“As well, from time to time we receive emails from participants telling us a bit more about the impact, and concrete follow up actions. Like for example one participant from Portugal, who joined the training on invisible racism, got so motivated that she had prepared her own Erasmus+ project on that topic.”
She was part of the MOOC – Make it Visible – and found it powerful.
“I have learnt a lot about invisible racism and micro-aggressions and how sometimes we are being racist without even realising.
“It made me not only rethink my personal actions but also my role as youth worker and how I could connect my learning to the action of our organisation.”
Online Learning as a Beneficial Tool
Online learning is gaining more popularity, and it has a lot of benefits.
Here, Byrczek shares her opinion regarding how the COVID-19 pandemic was an incentive for the popularity of online learning.
From what they have observed, the possibility of online learning improved access of youth workers to training.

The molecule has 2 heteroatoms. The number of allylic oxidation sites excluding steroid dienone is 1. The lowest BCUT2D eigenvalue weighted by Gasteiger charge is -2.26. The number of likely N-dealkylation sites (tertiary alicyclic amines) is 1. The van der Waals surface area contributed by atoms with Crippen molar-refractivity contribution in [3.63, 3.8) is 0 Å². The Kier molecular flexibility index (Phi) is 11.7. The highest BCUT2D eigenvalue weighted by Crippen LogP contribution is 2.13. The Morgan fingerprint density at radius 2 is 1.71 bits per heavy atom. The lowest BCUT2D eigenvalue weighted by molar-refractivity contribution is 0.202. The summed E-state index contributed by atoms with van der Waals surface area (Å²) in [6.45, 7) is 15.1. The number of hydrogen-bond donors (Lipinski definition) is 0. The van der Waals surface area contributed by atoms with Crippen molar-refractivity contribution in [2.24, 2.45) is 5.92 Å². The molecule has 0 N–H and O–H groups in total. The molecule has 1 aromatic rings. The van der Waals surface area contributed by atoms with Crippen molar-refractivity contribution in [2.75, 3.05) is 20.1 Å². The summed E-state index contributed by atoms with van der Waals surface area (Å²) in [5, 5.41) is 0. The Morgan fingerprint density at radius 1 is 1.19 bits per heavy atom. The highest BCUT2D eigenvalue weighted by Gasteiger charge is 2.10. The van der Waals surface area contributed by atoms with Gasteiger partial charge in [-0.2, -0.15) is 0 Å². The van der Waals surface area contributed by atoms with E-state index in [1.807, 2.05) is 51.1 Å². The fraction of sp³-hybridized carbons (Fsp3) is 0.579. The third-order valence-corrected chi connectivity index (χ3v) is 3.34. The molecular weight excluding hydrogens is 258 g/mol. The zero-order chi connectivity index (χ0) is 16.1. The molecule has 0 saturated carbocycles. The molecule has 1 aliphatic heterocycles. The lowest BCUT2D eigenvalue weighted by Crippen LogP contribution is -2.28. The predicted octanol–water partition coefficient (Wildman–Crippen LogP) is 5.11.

“Let us be honest, it is not always easy to leave for a week and attend these sessions. First you need to find time and it is always challenging in our profession, and then get permission from your institution.”
According to her, there are some types of work, like teachers for whom it is even more challenging to join residential activities which are not in the summertime.
“For some, having a family might be an important factor. And then there are people like me, who did not join any learning opportunities for the past 10 years, because I had already travelled too much due to the role of trainer or project manager.
“No matter the reason, remote learning improved accessibility to the training for many.”
Just to give an example, before the pandemic, they were struggling for more than a year with implementing the national training course for the volunteer’s managers.
“Although it was requested by the community, when we announced the residential activity, the number of inscriptions was so low that we were cancelling.”
Until COVID-19 came and they had to move their activities online.
“Within the week we were over flooded with people interested in the training.”
Nevertheless, she stresses online learning should not replace the residential activities, especially if they are targeting young people.